A Pastoral Preserve Faces the Future | History | Smithsonian
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A Pastoral Preserve Faces the Future

At Vermont's Shelburne Farms, a 19th-century showplace fulfills a quest to teach love for the land

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Writer Chris Granstrom, who himself lives in Vermont, traversed home territory as he traveled to the Edenic farm-estate that is Shelburne Farms. Perhaps more than anything else, it is the extraordinary architecture that takes a visitor's breath away.

A great turreted barn (the Farm Barn), a 13-chimney manor house, and two other barns, massive and fanciful (the Dairy Barn and the Breeding Barn, respectively), rise against 1,400 unspoiled acres of farmland, forest, pasture and wooded ridges. The grandest and most imaginative barns constructed on American soil stand here.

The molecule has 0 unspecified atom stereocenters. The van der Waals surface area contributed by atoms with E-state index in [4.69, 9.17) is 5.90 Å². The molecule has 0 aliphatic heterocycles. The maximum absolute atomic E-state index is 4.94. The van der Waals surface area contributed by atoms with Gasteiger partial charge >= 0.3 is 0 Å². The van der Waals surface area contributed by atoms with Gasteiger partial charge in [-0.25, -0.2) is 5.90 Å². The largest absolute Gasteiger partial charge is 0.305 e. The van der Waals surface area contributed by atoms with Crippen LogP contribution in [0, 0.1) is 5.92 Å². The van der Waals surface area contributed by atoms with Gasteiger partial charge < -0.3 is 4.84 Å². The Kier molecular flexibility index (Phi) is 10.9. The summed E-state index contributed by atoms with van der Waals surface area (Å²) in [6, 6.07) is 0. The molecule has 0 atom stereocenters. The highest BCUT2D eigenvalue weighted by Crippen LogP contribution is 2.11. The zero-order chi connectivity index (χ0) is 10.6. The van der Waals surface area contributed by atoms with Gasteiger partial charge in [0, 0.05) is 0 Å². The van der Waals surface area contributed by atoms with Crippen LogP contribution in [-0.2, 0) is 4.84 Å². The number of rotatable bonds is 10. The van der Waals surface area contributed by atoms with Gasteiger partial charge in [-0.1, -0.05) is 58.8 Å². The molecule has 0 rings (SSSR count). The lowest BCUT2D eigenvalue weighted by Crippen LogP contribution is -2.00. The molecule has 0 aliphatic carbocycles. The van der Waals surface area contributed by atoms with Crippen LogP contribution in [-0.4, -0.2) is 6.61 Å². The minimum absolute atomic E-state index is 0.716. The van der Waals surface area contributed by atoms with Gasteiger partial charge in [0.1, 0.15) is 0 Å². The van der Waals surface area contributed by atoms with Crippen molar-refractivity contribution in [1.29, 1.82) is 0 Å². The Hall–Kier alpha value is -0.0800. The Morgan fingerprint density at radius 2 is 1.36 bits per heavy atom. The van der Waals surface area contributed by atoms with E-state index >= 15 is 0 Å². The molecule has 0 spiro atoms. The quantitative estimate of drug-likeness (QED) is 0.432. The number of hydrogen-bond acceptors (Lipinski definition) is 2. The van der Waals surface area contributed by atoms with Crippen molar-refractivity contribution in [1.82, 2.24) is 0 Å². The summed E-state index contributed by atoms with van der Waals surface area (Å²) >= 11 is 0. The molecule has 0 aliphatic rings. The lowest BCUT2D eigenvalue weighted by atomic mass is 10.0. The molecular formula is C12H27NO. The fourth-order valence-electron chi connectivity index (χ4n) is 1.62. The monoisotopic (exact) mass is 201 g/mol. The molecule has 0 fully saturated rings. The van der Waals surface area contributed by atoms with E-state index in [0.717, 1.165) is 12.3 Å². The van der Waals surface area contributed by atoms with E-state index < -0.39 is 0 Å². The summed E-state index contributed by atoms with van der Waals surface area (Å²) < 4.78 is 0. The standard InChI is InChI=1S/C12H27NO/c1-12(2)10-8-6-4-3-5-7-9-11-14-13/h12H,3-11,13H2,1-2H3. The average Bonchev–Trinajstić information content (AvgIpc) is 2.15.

Shelburne was the creation of W. Seward Webb and his heiress wife, Eliza Vanderbilt Webb, the daughter of William Henry Vanderbilt. During the late 1880s and early 1890s, the Webbs created from their six square miles of Lake Champlain valley a spectacular agrarian estate.

One hundred years later, fortunes have shifted at Shelburne. In the 1970s, the Webb descendants were no longer able to maintain the estate. Two of Lila and Seward's great-grandsons, Alec and Marshall Webb, have overseen the transformation of Shelburne into a world-class, nonprofit environmental education center. A constant stream of schoolchildren arrive for hands-on classes here. Educators from around the country, and the world, arrive for seminars on the teaching of environmental science. "This," muses Marshall Webb, "is beyond our wildest dreams."

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